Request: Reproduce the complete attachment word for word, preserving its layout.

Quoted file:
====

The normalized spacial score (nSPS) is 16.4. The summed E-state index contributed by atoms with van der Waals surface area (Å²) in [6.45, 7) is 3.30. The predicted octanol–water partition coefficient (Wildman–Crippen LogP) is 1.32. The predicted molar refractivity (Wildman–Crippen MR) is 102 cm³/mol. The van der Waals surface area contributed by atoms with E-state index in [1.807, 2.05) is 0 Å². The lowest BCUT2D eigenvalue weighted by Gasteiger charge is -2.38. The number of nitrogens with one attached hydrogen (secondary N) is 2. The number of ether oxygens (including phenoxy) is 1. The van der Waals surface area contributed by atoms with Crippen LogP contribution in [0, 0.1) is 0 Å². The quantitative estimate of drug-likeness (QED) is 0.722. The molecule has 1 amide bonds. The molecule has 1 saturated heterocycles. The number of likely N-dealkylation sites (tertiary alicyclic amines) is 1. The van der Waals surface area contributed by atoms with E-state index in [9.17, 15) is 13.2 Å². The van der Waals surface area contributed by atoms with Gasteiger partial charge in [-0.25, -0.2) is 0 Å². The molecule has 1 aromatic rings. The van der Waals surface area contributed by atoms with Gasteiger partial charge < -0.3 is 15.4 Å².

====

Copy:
The normalized spacial score (nSPS) is 16.4. The summed E-state index contributed by atoms with van der Waals surface area (Å²) in [6.45, 7) is 3.30. The predicted octanol–water partition coefficient (Wildman–Crippen LogP) is 1.32. The predicted molar refractivity (Wildman–Crippen MR) is 102 cm³/mol. The van der Waals surface area contributed by atoms with E-state index in [1.807, 2.05) is 0 Å². The lowest BCUT2D eigenvalue weighted by Gasteiger charge is -2.38. The number of nitrogens with one attached hydrogen (secondary N) is 2. The number of ether oxygens (including phenoxy) is 1. The van der Waals surface area contributed by atoms with Crippen LogP contribution in [0, 0.1) is 0 Å². The quantitative estimate of drug-likeness (QED) is 0.722. The molecule has 1 amide bonds. The molecule has 1 saturated heterocycles. The number of likely N-dealkylation sites (tertiary alicyclic amines) is 1. The van der Waals surface area contributed by atoms with E-state index in [9.17, 15) is 13.2 Å². The van der Waals surface area contributed by atoms with Gasteiger partial charge in [-0.25, -0.2) is 0 Å². The molecule has 1 aromatic rings. The van der Waals surface area contributed by atoms with Gasteiger partial charge < -0.3 is 15.4 Å².